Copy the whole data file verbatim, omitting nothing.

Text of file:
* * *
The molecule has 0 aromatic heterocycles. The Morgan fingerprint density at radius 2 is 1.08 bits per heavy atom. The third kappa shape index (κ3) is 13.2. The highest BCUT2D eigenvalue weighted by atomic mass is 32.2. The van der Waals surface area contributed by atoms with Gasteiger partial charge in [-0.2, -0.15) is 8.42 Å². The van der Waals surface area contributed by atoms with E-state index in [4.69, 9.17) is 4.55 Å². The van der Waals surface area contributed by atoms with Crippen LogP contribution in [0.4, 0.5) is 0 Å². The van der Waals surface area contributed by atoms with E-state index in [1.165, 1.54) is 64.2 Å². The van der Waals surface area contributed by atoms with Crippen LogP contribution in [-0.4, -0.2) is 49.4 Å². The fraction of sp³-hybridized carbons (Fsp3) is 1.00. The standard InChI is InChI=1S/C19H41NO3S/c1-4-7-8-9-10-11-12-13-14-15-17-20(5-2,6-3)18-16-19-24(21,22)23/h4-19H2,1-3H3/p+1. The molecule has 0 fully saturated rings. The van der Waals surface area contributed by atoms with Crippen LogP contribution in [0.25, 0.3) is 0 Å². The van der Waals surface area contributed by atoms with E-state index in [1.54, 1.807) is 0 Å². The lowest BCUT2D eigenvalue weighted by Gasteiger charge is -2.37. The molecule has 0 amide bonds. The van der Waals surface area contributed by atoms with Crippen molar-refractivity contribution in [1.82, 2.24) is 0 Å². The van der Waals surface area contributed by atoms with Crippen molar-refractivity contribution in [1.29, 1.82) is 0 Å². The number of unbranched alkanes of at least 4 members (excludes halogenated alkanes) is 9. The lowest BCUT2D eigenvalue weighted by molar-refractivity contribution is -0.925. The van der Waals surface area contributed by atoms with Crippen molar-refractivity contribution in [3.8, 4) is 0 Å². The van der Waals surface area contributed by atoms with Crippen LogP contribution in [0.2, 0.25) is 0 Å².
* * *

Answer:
The molecule has 0 aromatic heterocycles. The Morgan fingerprint density at radius 2 is 1.08 bits per heavy atom. The third kappa shape index (κ3) is 13.2. The highest BCUT2D eigenvalue weighted by atomic mass is 32.2. The van der Waals surface area contributed by atoms with Gasteiger partial charge in [-0.2, -0.15) is 8.42 Å². The van der Waals surface area contributed by atoms with E-state index in [4.69, 9.17) is 4.55 Å². The van der Waals surface area contributed by atoms with Crippen LogP contribution in [0.4, 0.5) is 0 Å². The van der Waals surface area contributed by atoms with E-state index in [1.165, 1.54) is 64.2 Å². The van der Waals surface area contributed by atoms with Crippen LogP contribution in [-0.4, -0.2) is 49.4 Å². The fraction of sp³-hybridized carbons (Fsp3) is 1.00. The standard InChI is InChI=1S/C19H41NO3S/c1-4-7-8-9-10-11-12-13-14-15-17-20(5-2,6-3)18-16-19-24(21,22)23/h4-19H2,1-3H3/p+1. The molecule has 0 fully saturated rings. The van der Waals surface area contributed by atoms with Crippen LogP contribution in [0.25, 0.3) is 0 Å². The van der Waals surface area contributed by atoms with E-state index in [1.54, 1.807) is 0 Å². The lowest BCUT2D eigenvalue weighted by Gasteiger charge is -2.37. The molecule has 0 amide bonds. The van der Waals surface area contributed by atoms with Crippen molar-refractivity contribution in [1.82, 2.24) is 0 Å². The van der Waals surface area contributed by atoms with Crippen molar-refractivity contribution in [1.29, 1.82) is 0 Å². The number of unbranched alkanes of at least 4 members (excludes halogenated alkanes) is 9. The lowest BCUT2D eigenvalue weighted by molar-refractivity contribution is -0.925. The van der Waals surface area contributed by atoms with Crippen molar-refractivity contribution in [3.8, 4) is 0 Å². The van der Waals surface area contributed by atoms with Crippen LogP contribution in [0.2, 0.25) is 0 Å².